The U.S. Census Bureau for Foreign Trade reports a 16.8 percent increase of “cocoa preparation” exports from 2009 to 2010, making it Hawaii’s eighth-largest overall export and the largest overall consumable export. Market demand far exceeds supply.
8) Pods of pucker power.
Despite its popularity, most people do not know the unique origins of this treat. A chocolate bar is the end result of a long and delicate process that typically starts on a small farm.
Cacao is a funny-looking tree with colorful, rugby ball-shaped pods that sprout from the trunk and hang on the branches.
Each pod houses about 40 cacao beans, also called cocoa beans. It takes about three to five years before a cacao tree bears fruit, according to local growers. Each tree bears about 30 usable pods a year, which translates to roughly 1,000 beans a year.
Cacao farming is labor intensive. Every part of cacao farming, from planting to harvesting to fermenting, is done by hand.
When cocoa beans reach manufacturers, such as Guittard of San Francisco, they are refined into chocolate.
The type of chocolate milk, dark or white is determined by the amounts of cocoa butter and chocolate liquor the chocolate contains. White chocolate does not contain chocolate liquor, and as a result, has no pronounced chocolate taste. It commonly tastes like vanilla. But let’s not quibble.
7) Chocolate cache and cash. Because Hawaii’s cocoa production is limited, it is a rare, highly soughtafter commodity in the market. This places Hawaii chocolate in the gourmet or connoisseur class of food. European-trained chef and chocolatier Philippe Padovani classifies Hawaii’s product as “grand cru,” denoting a premier variety. Coupled with Hawaii’s strong brand image, it is as exotic and out-of-the-box luxurious as it gets. The pricey, artisanal product is among the most expensive on the market at about $40 a pound.
6) How do I love thee?
Americans consume about 3 billion pounds of chocolate per year, which totals $13 billion in sales. Sixty-six percent of chocolate is consumed between meals.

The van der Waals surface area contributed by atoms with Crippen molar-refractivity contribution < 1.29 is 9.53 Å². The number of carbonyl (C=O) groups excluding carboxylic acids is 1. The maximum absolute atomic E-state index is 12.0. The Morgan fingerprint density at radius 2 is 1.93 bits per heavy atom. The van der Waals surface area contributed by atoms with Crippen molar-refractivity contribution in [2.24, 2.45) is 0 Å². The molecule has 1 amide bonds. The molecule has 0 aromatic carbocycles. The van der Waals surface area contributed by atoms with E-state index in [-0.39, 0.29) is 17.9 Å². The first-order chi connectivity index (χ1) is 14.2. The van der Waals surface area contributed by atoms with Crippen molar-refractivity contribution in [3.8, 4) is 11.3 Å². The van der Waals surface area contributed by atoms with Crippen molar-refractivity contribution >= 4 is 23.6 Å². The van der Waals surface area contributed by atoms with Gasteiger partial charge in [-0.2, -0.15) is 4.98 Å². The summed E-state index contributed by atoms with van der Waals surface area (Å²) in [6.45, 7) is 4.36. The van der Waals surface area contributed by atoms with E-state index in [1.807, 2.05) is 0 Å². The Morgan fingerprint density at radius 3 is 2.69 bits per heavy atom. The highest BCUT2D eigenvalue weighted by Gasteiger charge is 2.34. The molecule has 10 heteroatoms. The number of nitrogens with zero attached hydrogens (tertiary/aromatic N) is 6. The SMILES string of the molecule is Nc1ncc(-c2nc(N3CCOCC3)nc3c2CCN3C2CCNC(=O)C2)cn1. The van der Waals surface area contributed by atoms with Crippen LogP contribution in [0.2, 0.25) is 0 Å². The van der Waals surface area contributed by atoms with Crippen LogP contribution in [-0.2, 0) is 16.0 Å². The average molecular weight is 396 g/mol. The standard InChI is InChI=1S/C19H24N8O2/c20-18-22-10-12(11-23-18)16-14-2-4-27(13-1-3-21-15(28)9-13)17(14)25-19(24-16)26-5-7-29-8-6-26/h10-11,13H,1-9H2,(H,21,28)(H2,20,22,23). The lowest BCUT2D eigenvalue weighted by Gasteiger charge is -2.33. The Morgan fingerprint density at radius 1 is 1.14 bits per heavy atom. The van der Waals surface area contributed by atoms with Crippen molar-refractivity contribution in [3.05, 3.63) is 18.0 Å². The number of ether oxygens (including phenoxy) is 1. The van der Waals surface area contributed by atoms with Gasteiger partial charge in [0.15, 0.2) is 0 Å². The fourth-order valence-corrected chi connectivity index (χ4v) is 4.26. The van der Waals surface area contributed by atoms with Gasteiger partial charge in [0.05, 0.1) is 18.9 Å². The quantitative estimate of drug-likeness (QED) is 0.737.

Everything from chocolate vodka and beer to chocolate orchids and fragrances tantalize our senses.
5) It could save your life. Chocolate consumption is scientifically linked to longer life, according to the Harvard School of Public Health. It is a major source of dietary copper, which is required for a healthy lifestyle. Cocoa and chocolate are rich in minerals, and a source of energy thanks to antioxidants it contains. A 40-gram chocolate bar contains the same amount of phenol as a glass of red wine.
4) You can bathe with it.
The Indigenous Soap Company of Honolulu uses Hawaii-made chocolate in its handmade, allnatural bath soaps. Its limited edition organic cacao soap will be available at the Honolulu Chocolate Festival.
Another use of chocolate is as a massage rub. Spas declare chocolate as the new skin savior with classic confection brands marketing massage creams and treatments, along with a basic cocoa base.
3) You can drink it.
A favorite beverage at the Chocolate Festival is Hawaiian Hot Chocolate offered by Sweet Paradise of Maui. Proprietor Melani Boudar describes her specialty as “thick, rich shots of 70 percent Waialua Estate chocolate with Hawaiian chili pepper, vanilla bean, Kona cinnamon, ginger and almond glutenfree milk.”
2) Epicurean consensus.
State Rep. Corinne Ching (27th District Liliha-Nuuanu) admits, like so many others, that chocolate is her culinary passion. She also savors a vision for the state, saying: “Chocolate is a $75 billion industry, and Hawaii’s climate and location in the Asia-Pacific region make it a possible export to Japan, where chocolate consumption is increasing at a rate of 25 percent annually and to China at a 15 percent increase annually.
“It is revenue, a job creator through a unique product based on quality over quantity a win-win for environment and sustainability and its ability to create jobs in research and science, culinary arts, agriculture, cosmetics and retail. How many crops can do all of this? It’s the last of the ancient connoisseur crops of the world, and its world-class quality aligns perfectly with our world-class tourism image.”
1) It just tastes good.